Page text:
ngin - Norfolk Genetic Information Network

25 October 2002


October 24, 2002
From a press release
Contact: Nick Parker
(510) 654-4400, ext. 229

(Oakland, Ca.) The scientific magazine Nature has refused to publish a report by scientists contracted by the Mexican government that confirms the contamination of local varieties of  Mexican maize with Genetically Modified (GM) material, according to Food First/The Institute for Food and Development Policy, and confirmed by the Mexican daily newspaper La Jornada in an October 22 story.

The new scientific paper was rejected after two external peer reviewers recommended against  publication for opposite reasons. One reviewer recommended rejection of the Mexican report because the results were "obvious," while the other recommended rejection because the results "were so unexpected as to not be believable." A third reviewer emphasized technical issues. When  asked for comment, Nature editor-in-chief Philip Campbell said the paper was rejected on "technical grounds." He added "the conclusions of the paper could not be justified on the grounds of the reported evidence."

This latest controversy comes after the magazine last year published a report by University of California researchers David Quist and Ignacio Chapela, who concluded that the Mexican maize genome had been contaminated with GMOs. That report brought swift attacks from biotech  industry advocates, and Nature quickly reversed itself on the findings, running commentaries casting doubt on the report, an unprecedented move by the magazine.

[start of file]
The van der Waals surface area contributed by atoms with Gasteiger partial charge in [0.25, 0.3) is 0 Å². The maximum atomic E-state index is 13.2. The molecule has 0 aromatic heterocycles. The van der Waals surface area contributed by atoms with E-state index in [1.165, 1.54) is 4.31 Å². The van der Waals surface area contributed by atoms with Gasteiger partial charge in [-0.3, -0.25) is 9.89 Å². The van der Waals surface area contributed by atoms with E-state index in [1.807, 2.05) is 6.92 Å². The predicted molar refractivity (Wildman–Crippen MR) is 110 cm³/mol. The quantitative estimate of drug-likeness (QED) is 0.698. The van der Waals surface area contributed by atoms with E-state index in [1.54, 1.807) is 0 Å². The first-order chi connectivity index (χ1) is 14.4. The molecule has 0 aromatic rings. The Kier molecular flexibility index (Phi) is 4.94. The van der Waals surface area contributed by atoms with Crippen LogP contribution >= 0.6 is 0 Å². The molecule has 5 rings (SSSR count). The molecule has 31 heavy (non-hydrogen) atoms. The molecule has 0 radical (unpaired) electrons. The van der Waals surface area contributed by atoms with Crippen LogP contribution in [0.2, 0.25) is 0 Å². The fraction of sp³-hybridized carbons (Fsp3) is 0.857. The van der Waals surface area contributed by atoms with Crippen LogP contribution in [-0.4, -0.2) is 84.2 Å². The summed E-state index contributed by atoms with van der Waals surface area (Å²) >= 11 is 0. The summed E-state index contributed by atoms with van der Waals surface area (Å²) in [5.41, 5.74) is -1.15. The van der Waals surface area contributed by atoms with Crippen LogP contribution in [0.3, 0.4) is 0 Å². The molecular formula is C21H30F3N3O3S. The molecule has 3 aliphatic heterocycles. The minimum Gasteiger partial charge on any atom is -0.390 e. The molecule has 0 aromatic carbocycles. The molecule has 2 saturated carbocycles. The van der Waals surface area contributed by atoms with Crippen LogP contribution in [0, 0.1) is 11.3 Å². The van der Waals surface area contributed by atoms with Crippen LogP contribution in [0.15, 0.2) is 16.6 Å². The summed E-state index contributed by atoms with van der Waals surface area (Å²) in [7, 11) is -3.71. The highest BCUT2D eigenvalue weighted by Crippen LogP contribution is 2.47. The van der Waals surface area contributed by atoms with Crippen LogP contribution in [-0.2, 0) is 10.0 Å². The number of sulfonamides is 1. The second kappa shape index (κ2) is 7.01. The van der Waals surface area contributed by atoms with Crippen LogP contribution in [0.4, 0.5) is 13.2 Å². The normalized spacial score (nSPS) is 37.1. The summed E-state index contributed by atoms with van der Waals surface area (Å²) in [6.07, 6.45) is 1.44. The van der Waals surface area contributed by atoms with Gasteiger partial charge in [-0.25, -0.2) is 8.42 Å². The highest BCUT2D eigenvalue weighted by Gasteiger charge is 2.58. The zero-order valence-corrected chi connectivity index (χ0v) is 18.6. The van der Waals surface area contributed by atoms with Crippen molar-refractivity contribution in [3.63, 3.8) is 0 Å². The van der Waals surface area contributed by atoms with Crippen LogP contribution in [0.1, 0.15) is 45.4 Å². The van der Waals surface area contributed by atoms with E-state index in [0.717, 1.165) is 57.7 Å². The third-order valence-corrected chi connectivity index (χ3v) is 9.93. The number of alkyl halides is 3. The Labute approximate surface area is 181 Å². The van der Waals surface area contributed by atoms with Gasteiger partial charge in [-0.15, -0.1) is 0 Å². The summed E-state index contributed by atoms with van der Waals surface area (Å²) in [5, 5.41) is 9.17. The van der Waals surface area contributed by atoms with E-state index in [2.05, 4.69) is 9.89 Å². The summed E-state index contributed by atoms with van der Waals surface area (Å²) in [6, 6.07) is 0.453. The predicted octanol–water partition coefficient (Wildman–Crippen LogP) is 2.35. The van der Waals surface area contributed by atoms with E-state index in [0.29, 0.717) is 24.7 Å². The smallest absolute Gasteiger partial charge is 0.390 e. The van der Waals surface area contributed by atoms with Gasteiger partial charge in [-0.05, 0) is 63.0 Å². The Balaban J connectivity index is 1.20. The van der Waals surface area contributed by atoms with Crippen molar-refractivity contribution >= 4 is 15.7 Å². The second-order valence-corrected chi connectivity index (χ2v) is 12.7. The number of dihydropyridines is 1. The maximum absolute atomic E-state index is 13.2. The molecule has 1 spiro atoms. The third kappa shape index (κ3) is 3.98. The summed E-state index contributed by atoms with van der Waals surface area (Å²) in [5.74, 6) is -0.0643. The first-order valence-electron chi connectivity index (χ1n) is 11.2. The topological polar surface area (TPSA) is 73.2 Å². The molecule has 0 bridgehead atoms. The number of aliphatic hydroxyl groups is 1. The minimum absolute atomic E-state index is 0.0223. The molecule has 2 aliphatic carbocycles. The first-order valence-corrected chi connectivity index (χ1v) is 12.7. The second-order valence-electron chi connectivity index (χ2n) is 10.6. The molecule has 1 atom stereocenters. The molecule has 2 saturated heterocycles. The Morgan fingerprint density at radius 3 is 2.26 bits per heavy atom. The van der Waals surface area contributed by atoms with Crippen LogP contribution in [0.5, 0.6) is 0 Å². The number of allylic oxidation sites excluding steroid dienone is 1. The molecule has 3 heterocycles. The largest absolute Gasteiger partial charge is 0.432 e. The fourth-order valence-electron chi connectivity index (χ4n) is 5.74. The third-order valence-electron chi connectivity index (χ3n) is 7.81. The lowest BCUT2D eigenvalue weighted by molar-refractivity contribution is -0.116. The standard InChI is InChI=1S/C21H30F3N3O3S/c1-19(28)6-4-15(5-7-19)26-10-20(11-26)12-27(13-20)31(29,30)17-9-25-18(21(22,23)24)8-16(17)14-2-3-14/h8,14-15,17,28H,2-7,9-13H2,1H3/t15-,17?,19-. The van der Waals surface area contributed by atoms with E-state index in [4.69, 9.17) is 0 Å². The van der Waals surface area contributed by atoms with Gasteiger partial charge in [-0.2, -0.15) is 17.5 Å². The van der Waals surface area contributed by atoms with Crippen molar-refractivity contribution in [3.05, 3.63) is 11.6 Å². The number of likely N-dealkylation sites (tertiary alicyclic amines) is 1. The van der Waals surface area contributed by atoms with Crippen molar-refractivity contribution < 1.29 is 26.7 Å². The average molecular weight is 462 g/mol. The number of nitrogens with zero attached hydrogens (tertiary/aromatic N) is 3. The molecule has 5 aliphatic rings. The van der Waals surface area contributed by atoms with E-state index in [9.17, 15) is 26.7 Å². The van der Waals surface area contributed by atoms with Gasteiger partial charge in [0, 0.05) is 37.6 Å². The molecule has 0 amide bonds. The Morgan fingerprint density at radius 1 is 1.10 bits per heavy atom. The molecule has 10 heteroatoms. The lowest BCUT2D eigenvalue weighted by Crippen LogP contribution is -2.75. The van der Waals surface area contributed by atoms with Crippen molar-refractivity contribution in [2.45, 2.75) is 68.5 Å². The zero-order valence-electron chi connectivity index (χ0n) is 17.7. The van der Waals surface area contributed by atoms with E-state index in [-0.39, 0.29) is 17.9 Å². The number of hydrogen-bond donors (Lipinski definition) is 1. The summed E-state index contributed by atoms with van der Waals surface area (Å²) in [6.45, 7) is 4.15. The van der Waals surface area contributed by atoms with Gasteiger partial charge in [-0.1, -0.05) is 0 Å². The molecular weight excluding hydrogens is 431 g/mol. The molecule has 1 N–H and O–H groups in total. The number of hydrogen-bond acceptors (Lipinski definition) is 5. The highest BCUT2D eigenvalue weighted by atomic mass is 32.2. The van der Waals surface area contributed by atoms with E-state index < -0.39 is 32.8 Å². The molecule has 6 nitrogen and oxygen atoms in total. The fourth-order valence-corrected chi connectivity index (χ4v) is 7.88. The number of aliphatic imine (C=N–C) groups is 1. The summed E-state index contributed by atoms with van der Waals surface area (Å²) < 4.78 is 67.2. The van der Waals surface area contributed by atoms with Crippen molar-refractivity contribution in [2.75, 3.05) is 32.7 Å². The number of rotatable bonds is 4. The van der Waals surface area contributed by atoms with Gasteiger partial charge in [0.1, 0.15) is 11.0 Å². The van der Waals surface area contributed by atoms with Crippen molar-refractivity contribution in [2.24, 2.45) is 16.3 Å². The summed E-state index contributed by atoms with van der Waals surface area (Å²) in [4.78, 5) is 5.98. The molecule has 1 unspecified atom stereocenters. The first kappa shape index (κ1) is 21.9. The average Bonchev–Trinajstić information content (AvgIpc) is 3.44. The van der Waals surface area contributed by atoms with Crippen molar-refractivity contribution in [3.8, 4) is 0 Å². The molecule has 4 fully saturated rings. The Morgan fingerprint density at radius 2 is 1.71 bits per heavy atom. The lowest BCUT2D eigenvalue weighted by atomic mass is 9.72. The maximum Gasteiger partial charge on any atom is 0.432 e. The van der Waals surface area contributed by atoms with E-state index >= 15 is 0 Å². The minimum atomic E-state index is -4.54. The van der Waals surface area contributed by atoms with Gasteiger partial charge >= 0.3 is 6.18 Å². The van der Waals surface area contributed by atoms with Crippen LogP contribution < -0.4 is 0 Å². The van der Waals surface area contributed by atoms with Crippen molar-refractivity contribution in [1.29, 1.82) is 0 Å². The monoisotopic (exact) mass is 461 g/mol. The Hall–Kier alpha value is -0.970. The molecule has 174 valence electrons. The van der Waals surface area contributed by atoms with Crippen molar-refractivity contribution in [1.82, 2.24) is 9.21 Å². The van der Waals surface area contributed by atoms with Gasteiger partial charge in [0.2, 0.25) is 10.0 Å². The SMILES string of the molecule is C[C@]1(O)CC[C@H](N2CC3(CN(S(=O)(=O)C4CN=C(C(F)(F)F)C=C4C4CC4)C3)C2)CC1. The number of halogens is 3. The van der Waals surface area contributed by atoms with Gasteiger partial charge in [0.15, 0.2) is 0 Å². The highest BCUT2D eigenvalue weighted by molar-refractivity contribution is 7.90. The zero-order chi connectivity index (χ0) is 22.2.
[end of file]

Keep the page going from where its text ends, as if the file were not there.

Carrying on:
"The authors of the new Mexican government study were extra careful with their methodology, precisely because of the controversy surrounding the Quist and Chapela paper," said Dr. Peter Rosset, co-director of Food First. "They actually took into account every scientific critique of the first study, and their results are crystal clear. At worst the new paper suffers from some lack of clarity in explaining all of their methods and conclusions, but a scientific journal would normally respond in such cases by requesting a rewrite."

This should be particularly true in this case, given the scientific importance of the issue, and the role of Nature itself in generating the controversy. "How can the results be unexpected and unbelievable if they confirm earlier results?" said Dr. Rosset. "After Nature, by its erratic  behavior, generated controversy on this important issue, they have a duty to the world's scientific community to open their pages to follow-up studies. To do otherwise is to give the impression of a cover-up, perhaps motivated by biotech industry advertising pages, especially in light of how Nature jumped to do industry bidding the first time around."

If there are technical questions of how best to document incidents of GMO contamination, "surely this an argument in favor of publication of the new Mexican report, so we can all draw our own conclusions," he said.

Food First is calling on Nature to reconsider the rejection of the new Mexican report and allow for a full airing of all available scientific facts surrounding the genome contamination.

For background on this issue, see:
[see also:]

Food First/Institute for Food and Development Policy
398 60th Street, Oakland, CA 94618   USA
Tel: 510-654-4400   Fax: 510-654-4551

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